This should be pretty simple to follow, often code using futures is very far from this simple. But with the magic of EA’s async await we can re-write it like this:

private static CompletableFuture<Void> theNewWay() {
    try {
        String intermediate = await(doAThing());
        String result = await(doAnotherThing(intermediate));
        reportSuccess(result);
    } catch (Throwable t) {
        reportFailure(t);
    }
    return completedFuture(null);
}

It looks like synchronous code. But the calls to Async.await are magic. These calls are re-written (at runtime or build time, as you prefer) to make the calls non-blocking!

The code is much easier to write, much easier to read, a million times easier to debug and most importantly it scales naturally. As code becomes more complex you can use normal refactoring tools to keep it under control. With CompletableFutures you end up passing around all these future objects and, somewhere along the line, one day you’re going to miss a code path and boom! One free bug in production.

So even if you’re stuck using Java, you can still be like the cool kids and use async…await!

What craftsmanship means to me

Over a decade ago now I got my first team lead role. It was a reasonably unexpected promotion when the existing team lead left shortly after I joined. This baptism of fire introduced me to line management, but also made me question my career choice. But it was, in hindsight, the beginning of a new journey: of becoming a software craftsman.

With barely 5 years experience I was certainly no senior developer. And yet, here I had been thrust, into a team lead role. With so little experience I made many, many mistakes and was probably a pretty rubbish boss for the three other guys on the team. I tried my best. But the whole process was very draining. But worse, I started to see programming at a more abstract level. In charge of a team, I could see that all we were was a factory for turning requirements into working code. The entire process began to feel like turning a handle: feed the team requirements, some praise and a little coffee and out comes working code.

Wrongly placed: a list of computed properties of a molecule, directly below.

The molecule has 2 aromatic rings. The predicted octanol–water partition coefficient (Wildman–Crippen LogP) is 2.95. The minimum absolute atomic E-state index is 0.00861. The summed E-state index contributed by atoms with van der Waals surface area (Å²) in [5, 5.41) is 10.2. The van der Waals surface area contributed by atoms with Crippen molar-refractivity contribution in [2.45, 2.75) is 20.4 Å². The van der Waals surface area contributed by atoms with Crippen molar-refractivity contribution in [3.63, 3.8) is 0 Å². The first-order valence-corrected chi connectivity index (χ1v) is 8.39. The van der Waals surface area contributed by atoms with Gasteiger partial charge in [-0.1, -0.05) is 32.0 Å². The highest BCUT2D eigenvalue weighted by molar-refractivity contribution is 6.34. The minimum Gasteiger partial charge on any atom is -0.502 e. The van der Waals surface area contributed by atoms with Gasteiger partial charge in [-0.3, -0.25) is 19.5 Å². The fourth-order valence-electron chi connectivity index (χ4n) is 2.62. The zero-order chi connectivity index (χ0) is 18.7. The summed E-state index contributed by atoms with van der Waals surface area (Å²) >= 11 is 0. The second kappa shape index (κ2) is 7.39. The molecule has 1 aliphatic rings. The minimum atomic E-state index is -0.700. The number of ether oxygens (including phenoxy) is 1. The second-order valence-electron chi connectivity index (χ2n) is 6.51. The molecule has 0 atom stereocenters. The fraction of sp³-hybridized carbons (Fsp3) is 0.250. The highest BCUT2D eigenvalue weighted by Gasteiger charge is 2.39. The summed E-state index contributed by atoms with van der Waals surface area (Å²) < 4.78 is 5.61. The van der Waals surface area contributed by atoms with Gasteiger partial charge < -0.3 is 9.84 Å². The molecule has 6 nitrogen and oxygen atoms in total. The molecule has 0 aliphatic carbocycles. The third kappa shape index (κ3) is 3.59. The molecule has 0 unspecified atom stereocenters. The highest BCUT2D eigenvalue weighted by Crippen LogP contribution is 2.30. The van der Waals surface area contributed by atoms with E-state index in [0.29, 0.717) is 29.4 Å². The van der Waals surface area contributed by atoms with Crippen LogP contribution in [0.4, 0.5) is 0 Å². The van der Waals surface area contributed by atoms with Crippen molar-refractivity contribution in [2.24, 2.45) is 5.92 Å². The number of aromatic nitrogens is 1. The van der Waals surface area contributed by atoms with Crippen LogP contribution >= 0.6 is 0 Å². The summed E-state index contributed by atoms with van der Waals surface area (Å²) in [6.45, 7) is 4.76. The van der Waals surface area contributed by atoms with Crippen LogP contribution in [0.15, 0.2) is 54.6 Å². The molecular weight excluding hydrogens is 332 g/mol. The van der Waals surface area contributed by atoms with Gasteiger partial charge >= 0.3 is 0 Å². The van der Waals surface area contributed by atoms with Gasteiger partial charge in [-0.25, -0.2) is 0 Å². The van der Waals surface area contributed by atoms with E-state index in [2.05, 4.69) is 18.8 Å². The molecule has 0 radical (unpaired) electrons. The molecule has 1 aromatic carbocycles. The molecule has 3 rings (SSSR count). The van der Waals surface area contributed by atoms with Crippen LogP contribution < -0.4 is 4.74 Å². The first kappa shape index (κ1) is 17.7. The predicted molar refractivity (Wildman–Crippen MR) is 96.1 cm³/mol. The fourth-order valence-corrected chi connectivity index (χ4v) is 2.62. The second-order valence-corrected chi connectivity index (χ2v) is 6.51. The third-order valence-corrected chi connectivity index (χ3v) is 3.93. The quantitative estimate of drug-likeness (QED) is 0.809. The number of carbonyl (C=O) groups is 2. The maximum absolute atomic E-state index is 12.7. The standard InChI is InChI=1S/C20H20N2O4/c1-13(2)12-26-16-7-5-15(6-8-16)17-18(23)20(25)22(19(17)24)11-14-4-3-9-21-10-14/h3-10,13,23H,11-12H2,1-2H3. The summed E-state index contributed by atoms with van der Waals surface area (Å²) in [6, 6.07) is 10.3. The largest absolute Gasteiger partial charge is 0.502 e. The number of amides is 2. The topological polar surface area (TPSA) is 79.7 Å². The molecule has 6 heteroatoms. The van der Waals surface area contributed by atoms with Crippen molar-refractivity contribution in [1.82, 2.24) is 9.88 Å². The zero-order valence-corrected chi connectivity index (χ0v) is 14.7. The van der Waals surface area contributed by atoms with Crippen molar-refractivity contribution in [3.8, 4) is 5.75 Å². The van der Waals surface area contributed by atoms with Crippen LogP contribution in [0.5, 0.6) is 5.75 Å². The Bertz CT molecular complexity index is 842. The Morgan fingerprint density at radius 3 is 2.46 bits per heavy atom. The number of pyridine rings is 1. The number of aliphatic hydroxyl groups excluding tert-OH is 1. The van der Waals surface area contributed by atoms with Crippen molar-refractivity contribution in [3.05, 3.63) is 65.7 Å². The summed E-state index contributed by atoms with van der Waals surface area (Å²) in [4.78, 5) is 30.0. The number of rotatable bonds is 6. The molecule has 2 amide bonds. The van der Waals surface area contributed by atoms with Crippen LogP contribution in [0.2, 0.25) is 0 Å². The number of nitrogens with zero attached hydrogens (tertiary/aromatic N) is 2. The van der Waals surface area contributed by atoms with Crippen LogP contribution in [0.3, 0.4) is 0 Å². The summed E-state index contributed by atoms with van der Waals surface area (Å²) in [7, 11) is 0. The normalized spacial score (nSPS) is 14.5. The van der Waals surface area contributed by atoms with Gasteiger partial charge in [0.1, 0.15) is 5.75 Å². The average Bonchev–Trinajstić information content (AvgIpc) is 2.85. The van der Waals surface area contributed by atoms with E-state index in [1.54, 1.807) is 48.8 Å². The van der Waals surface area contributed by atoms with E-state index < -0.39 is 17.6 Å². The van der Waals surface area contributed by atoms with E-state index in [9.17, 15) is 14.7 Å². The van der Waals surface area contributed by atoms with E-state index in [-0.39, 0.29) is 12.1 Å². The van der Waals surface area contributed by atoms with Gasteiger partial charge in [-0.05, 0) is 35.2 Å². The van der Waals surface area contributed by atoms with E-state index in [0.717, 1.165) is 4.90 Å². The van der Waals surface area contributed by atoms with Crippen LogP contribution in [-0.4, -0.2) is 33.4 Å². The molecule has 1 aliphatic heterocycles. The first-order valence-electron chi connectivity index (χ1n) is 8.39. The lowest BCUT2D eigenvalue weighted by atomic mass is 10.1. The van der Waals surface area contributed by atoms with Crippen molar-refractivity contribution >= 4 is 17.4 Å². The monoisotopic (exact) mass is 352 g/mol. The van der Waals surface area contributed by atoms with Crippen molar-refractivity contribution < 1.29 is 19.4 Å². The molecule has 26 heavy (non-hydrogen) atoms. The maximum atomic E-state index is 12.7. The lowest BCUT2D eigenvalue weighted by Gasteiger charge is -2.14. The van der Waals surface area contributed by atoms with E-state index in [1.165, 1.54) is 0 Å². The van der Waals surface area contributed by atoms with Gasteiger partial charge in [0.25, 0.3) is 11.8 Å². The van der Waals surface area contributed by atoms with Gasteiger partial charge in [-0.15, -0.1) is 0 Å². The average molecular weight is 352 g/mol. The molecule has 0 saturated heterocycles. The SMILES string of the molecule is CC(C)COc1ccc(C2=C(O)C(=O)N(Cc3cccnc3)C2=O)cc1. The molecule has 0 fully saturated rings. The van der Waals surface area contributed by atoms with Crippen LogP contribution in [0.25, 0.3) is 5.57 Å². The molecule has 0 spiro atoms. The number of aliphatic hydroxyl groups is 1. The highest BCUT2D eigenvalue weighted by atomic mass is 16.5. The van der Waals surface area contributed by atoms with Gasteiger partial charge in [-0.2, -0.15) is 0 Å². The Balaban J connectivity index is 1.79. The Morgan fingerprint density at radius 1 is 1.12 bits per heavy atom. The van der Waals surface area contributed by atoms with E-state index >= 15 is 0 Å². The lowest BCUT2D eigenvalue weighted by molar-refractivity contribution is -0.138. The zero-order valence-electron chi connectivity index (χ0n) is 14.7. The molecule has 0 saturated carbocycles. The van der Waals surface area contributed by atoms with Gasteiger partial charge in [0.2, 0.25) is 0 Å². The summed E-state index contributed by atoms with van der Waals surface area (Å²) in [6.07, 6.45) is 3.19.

In the end, a lot of software ends up being very similar: how many CRUD apps does the world really need? Turns out billions of them. And yet, in conception, they’re not massively exciting. Take a piece of data from the user, shovel it back to the database. Take some data out of the database, show it to the user. All very pedestrian. All very repetitive. In this environment it’s easy to become disillusioned with the process of building software. A pointless handle turning exercise.

I moved on from this baptism of fire to my first proper management role. Whereas previously I was still writing code, now I was effectively a full-time manager. I was the team’s meeting and bullshit buffer. It took a lot of buffering. There was a lot of bullshit. I think we even once managed a meeting to discuss why productivity was so poor: maybe the vast number of meetings I was required to attend each day? Or could it have been the 300 emails a day that arrived in my inbox?

If I was disillusioned with the process of writing software before, I now became disillusioned with the entire industry. A large company, little more than a creche for adults, continuing forwards more out of momentum than anything else. Plenty of emails and meetings every day to stop you from having to worry too much about any of that pesky work business.

It was then that I opened my eyes and saw there was a community outside. That programmers across the world were meeting up and discussing what we do. The first thing I saw was the agile community – but even back then it already looked like a vast pyramid scheme. But I was encouraged that there was something larger happening than the dysfunctional companies I kept finding myself working for.

Then Sandro Mancuso and I started talking about software craftsmanship. He introduced me to this movement that seemed to be exactly what I thought was missing in the industry. Not the agile money-go-round, but a movement where the focus is on doing the job right; on life-long learning; on taking pride in your work.